Method to Convert Nuclear Energy Directly into Power without Steam (Apr. 17, 2009) — University of Missouri researchers are developing an economically feasible method of converting nuclear energy directly into electricity that would be cheaper than current nuclear conversion technology.

nuclear-power “Direct conversion of nuclear energy has not been possible previously,” said Mark Prelas, professor of nuclear engineering and director of research at MU’s Nuclear Science and Engineering Institute.

This energy conversion system uses relatively safe isotopes to generate high-grade energy. Current nuclear technology has an intermediate thermalization phase between the nuclear reaction and when the energy is converted to electricity. This phase reduces the efficiency of the energy conversion process.”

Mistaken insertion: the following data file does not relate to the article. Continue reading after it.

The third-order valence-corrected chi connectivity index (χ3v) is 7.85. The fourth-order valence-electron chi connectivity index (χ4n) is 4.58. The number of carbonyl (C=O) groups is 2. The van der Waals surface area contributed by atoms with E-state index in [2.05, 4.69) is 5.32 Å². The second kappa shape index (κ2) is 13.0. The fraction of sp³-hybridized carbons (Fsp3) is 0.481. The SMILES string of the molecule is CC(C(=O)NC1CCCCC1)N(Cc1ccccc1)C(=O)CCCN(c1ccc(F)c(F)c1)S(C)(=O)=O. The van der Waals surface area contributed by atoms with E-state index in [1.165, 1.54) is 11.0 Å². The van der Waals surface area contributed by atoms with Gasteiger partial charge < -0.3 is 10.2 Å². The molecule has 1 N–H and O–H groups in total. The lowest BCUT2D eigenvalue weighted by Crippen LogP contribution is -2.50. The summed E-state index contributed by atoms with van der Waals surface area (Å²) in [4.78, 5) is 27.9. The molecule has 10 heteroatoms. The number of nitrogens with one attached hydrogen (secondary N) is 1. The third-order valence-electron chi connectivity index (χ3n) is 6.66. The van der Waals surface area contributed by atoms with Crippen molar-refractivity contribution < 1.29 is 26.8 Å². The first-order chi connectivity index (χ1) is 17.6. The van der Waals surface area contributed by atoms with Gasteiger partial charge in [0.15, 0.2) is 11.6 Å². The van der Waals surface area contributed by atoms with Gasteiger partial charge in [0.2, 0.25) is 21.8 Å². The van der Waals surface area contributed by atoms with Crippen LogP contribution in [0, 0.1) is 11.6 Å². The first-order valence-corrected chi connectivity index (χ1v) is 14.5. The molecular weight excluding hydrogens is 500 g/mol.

Researchers have developed a process called Radioisotope Energy Conversion System (RECS). In the first step of the process, the ion energy from radioisotopes is transported to an intermediate photon generator called a fluorescer and produces photons, which are the basic units of light. In the second step of the process, the photons are transported out of the fluorescer to photovoltaic cells, which efficiently convert the photon energy into electricity.

“RECS effectively utilizes the Photon-Intermediate Direct Energy Conversion system,” Prelas said. “The system we are developing is mechanically simple, potentially leading to more compact, more reliable and less expensive systems.”

Presently, the only method to convert nuclear technology into electricity is through nuclear fission. In the process, water is heated to create steam. The steam is then converted into mechanical energy that generates electricity.

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